• 0 avatar
            SC5door

            I don’t see how Chicago is. What is their FTQ? Less than 50%?

          • 0 avatar
            bball40dtw

            I should have said, “The most profitable products for Ford, this year, have been made at Chicago (Explorer), Flat Rock (Mustang), Oakville (Edge/MKX), and Louisville (Escape/MKC).”

            LAP and OAP have been assembling cash in 2015. CAP is dragged down by the Taurus and MKS.

          • 0 avatar
            SC5door

            “LAP and OAP have been assembling cash in 2015. CAP is dragged down by the Taurus and MKS.”

            Have you seen on how many vehicles are on hold at one time at CAP? Take a walk out back and see all the 502’s sitting out there.

            Regardless of vehicle, FTQ is beyond awful. Thousands of cars on hold after the launch of the `16 502—I wouldn’t touch it with a ten foot pole.

          • 0 avatar
            bball40dtw

            I’m not saying Chicago is running smoothly. U502 has had a litany of issues since original launch. It’s still a profitable vehicle, but it probably could be an even bigger cash cow.

            I haven’t been to CAP in awhile, but I’m sure it’s similar to what Wayne looked like during the 2012 Focus roll out or what Flat Rock looked like when it was full of the MKZs and Fusions from Hermosillo.

    • 0 avatar
      DenverMike

      @BAFO – RL Polk does break down pickup sales by 1/2 tons vs 1/2 tons, based on registrations. The Silverado 1500 always spanks the F-150, but so what?

      McDonalds always spanks In-N-Out. Now where would you rather eat??

  • avatar
    APaGttH

    But, but, but, the GM twins are over priced, ugly, and have – PUSHRODS.

    Rabble! Rabble! Rabble!

    • 0 avatar
      bball40dtw

      Right. People always have the same complaints. The market still buys them because they are really good products.

      The F150 doom and gloom people remind me of those that predicted failure for the most recent Silverado/Sierra.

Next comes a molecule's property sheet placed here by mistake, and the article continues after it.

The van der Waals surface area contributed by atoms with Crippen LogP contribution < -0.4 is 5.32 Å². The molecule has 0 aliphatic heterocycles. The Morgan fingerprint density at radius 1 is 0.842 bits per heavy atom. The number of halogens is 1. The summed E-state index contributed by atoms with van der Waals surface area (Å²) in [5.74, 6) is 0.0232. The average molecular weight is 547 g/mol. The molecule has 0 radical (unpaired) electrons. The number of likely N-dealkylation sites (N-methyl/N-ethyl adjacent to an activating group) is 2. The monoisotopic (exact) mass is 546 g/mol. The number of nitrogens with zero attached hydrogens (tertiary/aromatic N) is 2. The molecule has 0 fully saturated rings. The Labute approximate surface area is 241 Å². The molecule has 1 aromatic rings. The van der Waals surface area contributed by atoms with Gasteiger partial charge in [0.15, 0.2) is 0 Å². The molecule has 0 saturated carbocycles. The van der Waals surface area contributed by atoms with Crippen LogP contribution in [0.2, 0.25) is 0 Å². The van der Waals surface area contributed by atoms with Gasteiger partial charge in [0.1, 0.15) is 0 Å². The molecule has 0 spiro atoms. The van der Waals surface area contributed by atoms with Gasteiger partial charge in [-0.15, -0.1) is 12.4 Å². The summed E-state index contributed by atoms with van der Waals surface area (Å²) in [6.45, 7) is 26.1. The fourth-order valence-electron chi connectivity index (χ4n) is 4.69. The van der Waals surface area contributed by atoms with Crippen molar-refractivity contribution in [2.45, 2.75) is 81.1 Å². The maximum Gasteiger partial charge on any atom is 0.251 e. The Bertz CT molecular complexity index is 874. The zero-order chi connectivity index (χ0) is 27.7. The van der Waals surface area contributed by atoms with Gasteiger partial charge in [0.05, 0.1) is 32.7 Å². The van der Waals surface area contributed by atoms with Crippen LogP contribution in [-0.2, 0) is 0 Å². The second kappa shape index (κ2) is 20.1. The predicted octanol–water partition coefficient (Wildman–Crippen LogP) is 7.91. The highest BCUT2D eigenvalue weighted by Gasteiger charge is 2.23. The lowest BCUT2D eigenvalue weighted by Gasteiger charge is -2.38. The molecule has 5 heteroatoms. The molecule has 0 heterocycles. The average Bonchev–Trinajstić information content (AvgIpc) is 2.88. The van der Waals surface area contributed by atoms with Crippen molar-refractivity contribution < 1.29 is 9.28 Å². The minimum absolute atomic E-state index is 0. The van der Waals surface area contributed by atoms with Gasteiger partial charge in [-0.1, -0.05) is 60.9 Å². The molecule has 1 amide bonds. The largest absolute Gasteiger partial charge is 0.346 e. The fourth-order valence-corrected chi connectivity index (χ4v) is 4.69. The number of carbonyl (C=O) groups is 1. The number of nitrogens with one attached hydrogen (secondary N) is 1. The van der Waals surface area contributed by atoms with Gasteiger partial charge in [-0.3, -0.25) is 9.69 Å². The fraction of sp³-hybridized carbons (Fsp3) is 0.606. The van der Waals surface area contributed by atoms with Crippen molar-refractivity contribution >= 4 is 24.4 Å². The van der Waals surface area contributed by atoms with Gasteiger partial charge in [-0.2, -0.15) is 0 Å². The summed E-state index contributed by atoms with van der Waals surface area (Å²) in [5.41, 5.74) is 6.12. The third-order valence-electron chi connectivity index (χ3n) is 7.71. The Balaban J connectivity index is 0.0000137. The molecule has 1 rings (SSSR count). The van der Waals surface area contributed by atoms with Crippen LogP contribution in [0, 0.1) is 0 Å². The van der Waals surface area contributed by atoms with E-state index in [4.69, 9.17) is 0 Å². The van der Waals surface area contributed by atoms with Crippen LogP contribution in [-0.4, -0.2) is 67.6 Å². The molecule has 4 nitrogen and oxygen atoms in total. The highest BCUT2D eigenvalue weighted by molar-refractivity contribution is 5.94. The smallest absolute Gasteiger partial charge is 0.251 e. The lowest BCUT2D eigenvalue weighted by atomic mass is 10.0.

• 0 avatar
        Big Al from Oz

        bball,
        I have yet to read of the doom and gloom regarding the F Series? Can you post links to these?

        • 0 avatar
          bball40dtw

          https://www.google.com/#q=f-series+sales+poor

          It was the same when GM redid their trucks and sales started slowly.

          • 0 avatar
            APaGttH

            This.

            And there was plenty of B&B hand wringing that the Ford all aluminum truck was a mistake.

            Back in the Bertel days, TTAC predicted that GM would have finished selling the last of their GMT900 trucks about 6 months ago, and would be in near collapse due to channels stuffing of the old Silvy/Sierra into dealers. GM said it was to assure sufficient inventory was in place during the swap over.

            GM moved the old iron a good 18 months faster than the old EIC predicted here, and we know the rest of the story as GM units hit their stride.

            I suspect that in 2016 the truck industry will return back to normal.

            Ford on top

            GM twins in a strong second place

            RAM in third

            Toyota in fourth

            Nissan in a distant fifth

        • 0 avatar
          Lou_BC

          “I have yet to read of the doom and gloom regarding the F Series? Can you post links to these?”

          BUT you have no issues making doom and gloom comments about the aluminum F150 with almost every post of yours!

          Dude, post some proof.

          Ford like almost everyone else did not expect oil prices to crash.

      • 0 avatar
        Lou_BC

        bball40dtw – GM was off to a slow start with the GMT K2XX trucks and at the time I assumed incorrectly that they were in trouble. GM did not report any start up issues but I did notice a slow dealer uptake of new trucks. That to me indicated that GM did have troubles with the change over. They just happened to be not as vocal as Ford.

    • 0 avatar
      Kyree S. Williams

      They’re all overpriced, actually.

      • 0 avatar
        johnny_5.0

        Once you take the usual $10K-$15K off MSRP they aren’t so bad. I was just looking at F-150 inventory at a local dealer the other day and they seemed to have an endless supply of XLT supercrews with the 2.7 for $28K-29K before haggling. There were also a bunch of XL supercrews optioned up like an XLT with the V8 for $29K. V8 FX4 Lariats for $36K. I actually think car pricing is more depressing the truck pricing right now.